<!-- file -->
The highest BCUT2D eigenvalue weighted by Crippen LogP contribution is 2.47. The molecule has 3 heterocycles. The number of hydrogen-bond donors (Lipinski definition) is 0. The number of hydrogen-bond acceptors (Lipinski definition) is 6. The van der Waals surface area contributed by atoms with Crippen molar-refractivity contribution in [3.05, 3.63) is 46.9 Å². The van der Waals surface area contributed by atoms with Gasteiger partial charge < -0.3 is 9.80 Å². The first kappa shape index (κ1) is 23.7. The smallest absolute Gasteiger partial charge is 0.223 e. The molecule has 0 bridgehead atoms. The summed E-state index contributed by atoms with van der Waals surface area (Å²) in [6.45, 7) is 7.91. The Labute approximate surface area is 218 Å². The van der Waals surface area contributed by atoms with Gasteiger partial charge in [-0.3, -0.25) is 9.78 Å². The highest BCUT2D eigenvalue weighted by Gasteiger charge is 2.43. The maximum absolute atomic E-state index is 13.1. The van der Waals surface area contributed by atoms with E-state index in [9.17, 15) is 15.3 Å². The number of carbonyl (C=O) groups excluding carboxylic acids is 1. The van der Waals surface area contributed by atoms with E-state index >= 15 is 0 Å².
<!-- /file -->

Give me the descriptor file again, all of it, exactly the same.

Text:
The highest BCUT2D eigenvalue weighted by Crippen LogP contribution is 2.47. The molecule has 3 heterocycles. The number of hydrogen-bond donors (Lipinski definition) is 0. The number of hydrogen-bond acceptors (Lipinski definition) is 6. The van der Waals surface area contributed by atoms with Crippen molar-refractivity contribution in [3.05, 3.63) is 46.9 Å². The van der Waals surface area contributed by atoms with Gasteiger partial charge < -0.3 is 9.80 Å². The first kappa shape index (κ1) is 23.7. The smallest absolute Gasteiger partial charge is 0.223 e. The molecule has 0 bridgehead atoms. The summed E-state index contributed by atoms with van der Waals surface area (Å²) in [6.45, 7) is 7.91. The Labute approximate surface area is 218 Å². The van der Waals surface area contributed by atoms with Gasteiger partial charge in [-0.3, -0.25) is 9.78 Å². The highest BCUT2D eigenvalue weighted by Gasteiger charge is 2.43. The maximum absolute atomic E-state index is 13.1. The van der Waals surface area contributed by atoms with E-state index in [9.17, 15) is 15.3 Å². The number of carbonyl (C=O) groups excluding carboxylic acids is 1. The van der Waals surface area contributed by atoms with E-state index >= 15 is 0 Å².